6 Ways to Encourage Your Pastor When He’s Preaching

Other Guys

I know I’m not the only blogger in the world. As a matter of fact, there are a lot of great blogs out there, some of which I read on a regular basis – and others I avoid.

Two very popular blogs in Christian circles are those of Thom S. Rainer and Chuck Lawless. Both are famous for lists like Eight Characteristics of the New Bivocational Pastor” and “Things I’ve Learned about Corporate Worship.”

This Guy

Well, I’m not the “other guys.” My blog is not as professional; I’m not a seminary professor or a contributor to denominational publications; and I don’t do enough research to come up with new lists every day.

However, this guy is in “list” mode, today! Fresh from a weekend of preaching, this pastor/preacher/blogger is going to hit you with a list from which ALL of us can benefit. Are you ready?

6 Ways You Can Encourage Your Pastor When He’s Preaching

  1. Feedback. Don’t just sit there like a knot on a log when your pastor is preaching; give him some feedback! Say, “Amen!” Wave your hand. Throw a hymnal at the pulpit. DO SOMETHING! How is he supposed to know he’s getting through to you if you just sit there silently with a blank look on your face? At least nod your head in agreement once in a while.
  2. Sit closer to the front. Look, if you were going to a concert where someone was singing that you wanted to hear, where would you sit – if you could afford it? The front row! What does it convey to the minister when you sit all the way in the back? Especially when you’ve already admitted you’re hard of hearing?
  3. Actually show up to church! Let me tell you, it really does encourage a pastor to have his congregation actually show up on Sunday morning. Sunday evening is even better!
  4. Get Your Sleep – At Home. Please, make sure that you go to bed on Saturday night at least by midnight. When a pastor sees you nodding off all he can think is, “I’m boring the snot out of that person,” and that is NOT encouraging.
  5. Pray. Try not to do it with your eyes closed (see the previous point), but pray for your pastor when he’s preaching. Let him know beforehand and afterward that you lift him up before God while he’s slugging away from the pulpit. Courage builds when one knows someone’s got his back.
  6. Put a $100 bill in his hand when you shake it. OK, that’s a stretch, I know. But hey, I won’t stop you if you feel the urge 😉

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OH! Do you know what would REALLY be encouraging? Leave a comment below! What would you add to this list?

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24 Comments

Filed under blogging, Preaching

24 responses to “6 Ways to Encourage Your Pastor When He’s Preaching

  1. Without getting into a theological discussion there are traditions in the faith where women are behind the pulpit each Sunday. They have it much harder because of not only sexism but also many who’s traditions would not accept them as pastors/leaders. One of the best pastors I ever had was a woman and in my current church (an Episcopal Church) we have a Priest Associate who is a woman.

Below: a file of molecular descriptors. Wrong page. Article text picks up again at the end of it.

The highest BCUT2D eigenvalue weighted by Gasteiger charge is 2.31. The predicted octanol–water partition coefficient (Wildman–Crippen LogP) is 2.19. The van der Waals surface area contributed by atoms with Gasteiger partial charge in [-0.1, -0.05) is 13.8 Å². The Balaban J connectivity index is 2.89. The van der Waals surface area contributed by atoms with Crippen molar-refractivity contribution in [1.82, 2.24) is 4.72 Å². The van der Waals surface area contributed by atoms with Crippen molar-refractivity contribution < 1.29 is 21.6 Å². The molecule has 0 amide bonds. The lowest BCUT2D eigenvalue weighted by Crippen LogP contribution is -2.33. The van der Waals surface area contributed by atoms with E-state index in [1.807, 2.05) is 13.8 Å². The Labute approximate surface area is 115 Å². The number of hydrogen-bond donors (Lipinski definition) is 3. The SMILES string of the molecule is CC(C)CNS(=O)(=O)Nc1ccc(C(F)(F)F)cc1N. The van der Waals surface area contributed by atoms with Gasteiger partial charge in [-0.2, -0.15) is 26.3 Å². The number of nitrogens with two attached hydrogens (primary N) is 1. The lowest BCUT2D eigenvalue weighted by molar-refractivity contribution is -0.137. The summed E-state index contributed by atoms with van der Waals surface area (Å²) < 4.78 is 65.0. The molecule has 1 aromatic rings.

I would say the most encouraging thing you can do is to offer your pastor a safe space to vent and let their hair down so they are good for the long haul.

  2. Feedback during the sermon is good. Also, tell him personally that you appreciate his messages, you appreciate him, and tell him that you pray for him regularly (and be sure you do that). Don’t just assume he knows it because you showed up. In person especially, but email or Facebook are good places to express your appreciation.

  3. Great post. I have been preaching/teaching for over forty years. I agree people today are looking for transparency. When I show vulnerability in the pulpit I always receive positive affirmation. People know we are not perfect but like us to admit it once in a while. Secondly, if you are diligent in sermon preparation and developing your communication skills, people will recognize it and thank you!

    • I try to be as transparent as possible. God calls human shepherds, not robots. As Paul said, we are men of like passions… Still, when one should let his hair down (if he has any) should be done with great discretion.

  4. Jason Sneed

    I can say that several of these are true evening during the music portion of the service! A lot of people come with their arms crosses just daring someone to try to “bless” them.

  5. I would add:

    Follow along in your Bible. Easy to see who is listening when the pages are turning.

    Take notes. Shows you are for sure listening, and plan on studying it. Also keeps the preacher honest when he know he will be fact checked LOL.

  6. My strategies: 1. Taking notes (also helps my distractible mine from wandering) 2. (are you ready??) I have my hot tea in a tumbler–I’m there early for a couple of things before the pastor even gets up to preach, and sitting for an hour gets a little challenging, even thought Pastor L is a good speaker! 3) Eye contact and verbal agreement, and body language is huge. 4) Ask your pastor to verbal to you personally what his main vision/goals are for the church and surrounding community 5) help organize/fund a pastor’s retreat (including other churches in the area) 6)and what about the spouses?? They can have a real hard time also, because who can they really open up to about their personal struggles without causing “problems”?? I’m thinking ministry spouses is a “ministry” all its own!!

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